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Thompson Center sale postponed through next year

The Thompson Center’s 17-story atrium is one of Chicago’s great public spaces, argue its proponents.

The threatened Loop structure is sticking around for at least a little longer

Chicago’s polarizing, love-it-or-hate-it James R. Thompson Center won’t be sold by the state of Illinois to the highest bidder for at least another year. An Illinois Economic and Fiscal Policy Report from the office of outgoing Governor Bruce Rauner shows that Springfield is anticipating a $300 million budgetary shortfall due to the sale not going forward as previously planned:

Fiscal year 2019 projected revenues no longer assume the receipt of $300 million of non-recurring revenues from the anticipated divestiture of the James R. Thompson Center.

Since 2015, Rauner’s administration has repeatedly called on the state to sell the blue and salmon pink-colored building at 100 W. Randolph Street as a money-making teardown. Last year Rauner and his political allies even floated conceptual renderings from architecture firm Adrian Smith + Gordon Gill showing a 1,700-foot supertall skyscraper rising at the block-sized site.

The latest delay, first reported by Block Club Chicago, is welcome news for the preservationists who staged a recent rally to landmark the 1985 complex designed by noted architect Helmut Jahn. “The imminent threat of the building being sold seems to have subsided,” said Nathan Eddy, one of the rally’s organizers and the creator of Starship Chicago, a documentary short on the subject.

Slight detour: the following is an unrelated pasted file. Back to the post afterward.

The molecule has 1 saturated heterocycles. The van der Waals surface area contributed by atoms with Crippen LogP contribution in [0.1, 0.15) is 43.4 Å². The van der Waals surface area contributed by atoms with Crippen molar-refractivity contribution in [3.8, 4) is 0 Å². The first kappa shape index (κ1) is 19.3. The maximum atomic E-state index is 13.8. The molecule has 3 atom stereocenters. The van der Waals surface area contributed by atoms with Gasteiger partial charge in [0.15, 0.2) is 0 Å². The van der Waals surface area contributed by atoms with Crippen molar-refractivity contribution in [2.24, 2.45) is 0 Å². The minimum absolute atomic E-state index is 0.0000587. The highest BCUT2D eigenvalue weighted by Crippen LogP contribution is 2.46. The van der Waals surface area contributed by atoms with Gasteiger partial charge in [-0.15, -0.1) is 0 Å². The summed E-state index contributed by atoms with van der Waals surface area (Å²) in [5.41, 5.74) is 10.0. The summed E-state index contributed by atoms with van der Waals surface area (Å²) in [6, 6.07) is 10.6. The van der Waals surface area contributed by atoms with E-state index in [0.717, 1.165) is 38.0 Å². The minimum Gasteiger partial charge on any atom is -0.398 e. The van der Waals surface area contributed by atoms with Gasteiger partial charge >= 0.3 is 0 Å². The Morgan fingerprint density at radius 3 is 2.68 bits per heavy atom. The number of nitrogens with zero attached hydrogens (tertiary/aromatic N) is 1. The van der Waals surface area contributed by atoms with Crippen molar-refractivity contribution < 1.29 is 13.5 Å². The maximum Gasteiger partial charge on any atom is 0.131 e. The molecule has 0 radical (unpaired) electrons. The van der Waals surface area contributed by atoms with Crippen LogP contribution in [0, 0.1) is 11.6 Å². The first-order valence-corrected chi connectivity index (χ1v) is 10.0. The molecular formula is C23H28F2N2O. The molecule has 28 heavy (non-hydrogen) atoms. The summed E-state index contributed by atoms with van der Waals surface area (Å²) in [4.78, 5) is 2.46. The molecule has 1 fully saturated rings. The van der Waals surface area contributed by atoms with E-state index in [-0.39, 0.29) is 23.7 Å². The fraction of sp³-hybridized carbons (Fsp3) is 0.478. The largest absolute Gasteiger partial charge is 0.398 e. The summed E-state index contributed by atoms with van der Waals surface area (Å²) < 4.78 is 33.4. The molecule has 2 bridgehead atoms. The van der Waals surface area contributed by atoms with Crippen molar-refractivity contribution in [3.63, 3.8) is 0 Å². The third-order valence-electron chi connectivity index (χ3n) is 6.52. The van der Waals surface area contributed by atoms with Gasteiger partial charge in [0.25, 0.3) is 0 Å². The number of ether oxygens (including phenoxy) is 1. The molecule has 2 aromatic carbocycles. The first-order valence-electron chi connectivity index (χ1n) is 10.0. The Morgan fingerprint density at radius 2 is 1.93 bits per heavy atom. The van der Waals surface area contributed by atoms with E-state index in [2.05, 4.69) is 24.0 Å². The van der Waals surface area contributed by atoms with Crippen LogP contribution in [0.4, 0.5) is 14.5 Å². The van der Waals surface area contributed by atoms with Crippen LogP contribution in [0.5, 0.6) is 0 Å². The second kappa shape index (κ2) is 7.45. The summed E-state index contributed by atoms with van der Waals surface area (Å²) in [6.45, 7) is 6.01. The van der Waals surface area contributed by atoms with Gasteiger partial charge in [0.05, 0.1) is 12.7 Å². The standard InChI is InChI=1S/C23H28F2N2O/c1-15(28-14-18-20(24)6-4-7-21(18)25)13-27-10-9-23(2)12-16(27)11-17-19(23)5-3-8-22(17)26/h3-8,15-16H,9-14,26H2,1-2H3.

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What happens next is still unclear. While the state-owned building—and its reported $326 million deferred maintenance bill—will soon become the responsibility of governor-elect J.B. Pritzker, it’s unclear where the politician stands on the side of preservation versus demolition.

At a televised March debate featuring the three front-running democratic candidates for governor, Pritzker was the only one who said he supported the sale of the Thompson Center. Earlier this month, however, when asked whether he would pursue such a sale in Rauner’s footsteps, the governor-elect said his budgetary committee would “have to look at that,” reported the Chicago Tribune.

“Today’s news underlines the schizophrenic nature of Illinois politics,” Nathan Eddy told Curbed Chicago. “We can’t be dependant on elected officials to be stewards of this unique piece of architecture when they can’t even figure out how to get rid of it.”

The fate of the James R. Thompson Center will also partly fall to the next mayor of Chicago, now that Rahm Emanuel has decided not to run for reelection next spring. Emanuel previously vowed to block any sale on the grounds that redevelopment plans would disrupt the transportation infrastructure that runs below the building.

So far, no candidates in the wide field of mayoral hopefuls have announced a strong stance on the threatened postmodern structure, notes the Architect’s Newspaper. As City Hall and Springfield decide what to do next, preservationists have a little more time to refine their sales pitch to officials: “Don’t do something stupid,” as Eddy bluntly puts it.

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